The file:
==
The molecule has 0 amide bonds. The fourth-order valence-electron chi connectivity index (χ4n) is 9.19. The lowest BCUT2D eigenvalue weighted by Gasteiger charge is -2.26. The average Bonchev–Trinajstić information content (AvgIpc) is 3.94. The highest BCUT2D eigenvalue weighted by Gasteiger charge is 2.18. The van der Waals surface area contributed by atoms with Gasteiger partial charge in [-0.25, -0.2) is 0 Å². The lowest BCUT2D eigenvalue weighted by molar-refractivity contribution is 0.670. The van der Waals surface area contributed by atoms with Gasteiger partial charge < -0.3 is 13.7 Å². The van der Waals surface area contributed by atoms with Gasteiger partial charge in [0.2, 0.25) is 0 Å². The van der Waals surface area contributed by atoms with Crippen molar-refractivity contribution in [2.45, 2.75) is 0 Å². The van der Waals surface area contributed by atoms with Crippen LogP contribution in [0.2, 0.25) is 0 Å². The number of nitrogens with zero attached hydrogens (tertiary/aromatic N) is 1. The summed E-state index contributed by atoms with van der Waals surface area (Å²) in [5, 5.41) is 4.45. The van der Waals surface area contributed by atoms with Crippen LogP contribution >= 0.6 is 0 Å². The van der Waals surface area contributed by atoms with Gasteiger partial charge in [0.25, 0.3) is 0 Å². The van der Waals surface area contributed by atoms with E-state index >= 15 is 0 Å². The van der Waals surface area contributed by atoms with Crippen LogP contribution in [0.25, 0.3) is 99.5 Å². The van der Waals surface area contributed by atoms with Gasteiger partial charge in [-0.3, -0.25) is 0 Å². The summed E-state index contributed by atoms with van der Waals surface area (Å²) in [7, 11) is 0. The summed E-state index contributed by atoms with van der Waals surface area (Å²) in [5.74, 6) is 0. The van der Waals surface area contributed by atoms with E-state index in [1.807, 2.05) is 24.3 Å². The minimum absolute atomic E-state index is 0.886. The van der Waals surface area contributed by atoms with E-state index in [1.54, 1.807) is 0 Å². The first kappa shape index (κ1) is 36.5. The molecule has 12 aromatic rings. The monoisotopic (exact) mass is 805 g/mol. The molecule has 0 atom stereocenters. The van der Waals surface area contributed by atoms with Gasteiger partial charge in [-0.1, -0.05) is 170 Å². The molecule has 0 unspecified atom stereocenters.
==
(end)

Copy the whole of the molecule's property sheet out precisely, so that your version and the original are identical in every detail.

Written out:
The molecule has 0 amide bonds. The fourth-order valence-electron chi connectivity index (χ4n) is 9.19. The lowest BCUT2D eigenvalue weighted by Gasteiger charge is -2.26. The average Bonchev–Trinajstić information content (AvgIpc) is 3.94. The highest BCUT2D eigenvalue weighted by Gasteiger charge is 2.18. The van der Waals surface area contributed by atoms with Gasteiger partial charge in [-0.25, -0.2) is 0 Å². The lowest BCUT2D eigenvalue weighted by molar-refractivity contribution is 0.670. The van der Waals surface area contributed by atoms with Gasteiger partial charge < -0.3 is 13.7 Å². The van der Waals surface area contributed by atoms with Gasteiger partial charge in [0.2, 0.25) is 0 Å². The van der Waals surface area contributed by atoms with Crippen molar-refractivity contribution in [2.45, 2.75) is 0 Å². The van der Waals surface area contributed by atoms with Crippen LogP contribution in [0.2, 0.25) is 0 Å². The number of nitrogens with zero attached hydrogens (tertiary/aromatic N) is 1. The summed E-state index contributed by atoms with van der Waals surface area (Å²) in [5, 5.41) is 4.45. The van der Waals surface area contributed by atoms with Crippen LogP contribution >= 0.6 is 0 Å². The van der Waals surface area contributed by atoms with Gasteiger partial charge in [0.25, 0.3) is 0 Å². The van der Waals surface area contributed by atoms with E-state index >= 15 is 0 Å². The van der Waals surface area contributed by atoms with Crippen LogP contribution in [0.25, 0.3) is 99.5 Å². The van der Waals surface area contributed by atoms with Gasteiger partial charge in [-0.3, -0.25) is 0 Å². The summed E-state index contributed by atoms with van der Waals surface area (Å²) in [7, 11) is 0. The summed E-state index contributed by atoms with van der Waals surface area (Å²) in [5.74, 6) is 0. The van der Waals surface area contributed by atoms with E-state index in [1.807, 2.05) is 24.3 Å². The minimum absolute atomic E-state index is 0.886. The van der Waals surface area contributed by atoms with E-state index in [1.54, 1.807) is 0 Å². The first kappa shape index (κ1) is 36.5. The molecule has 12 aromatic rings. The monoisotopic (exact) mass is 805 g/mol. The molecule has 0 atom stereocenters. The van der Waals surface area contributed by atoms with Gasteiger partial charge in [-0.1, -0.05) is 170 Å². The molecule has 0 unspecified atom stereocenters.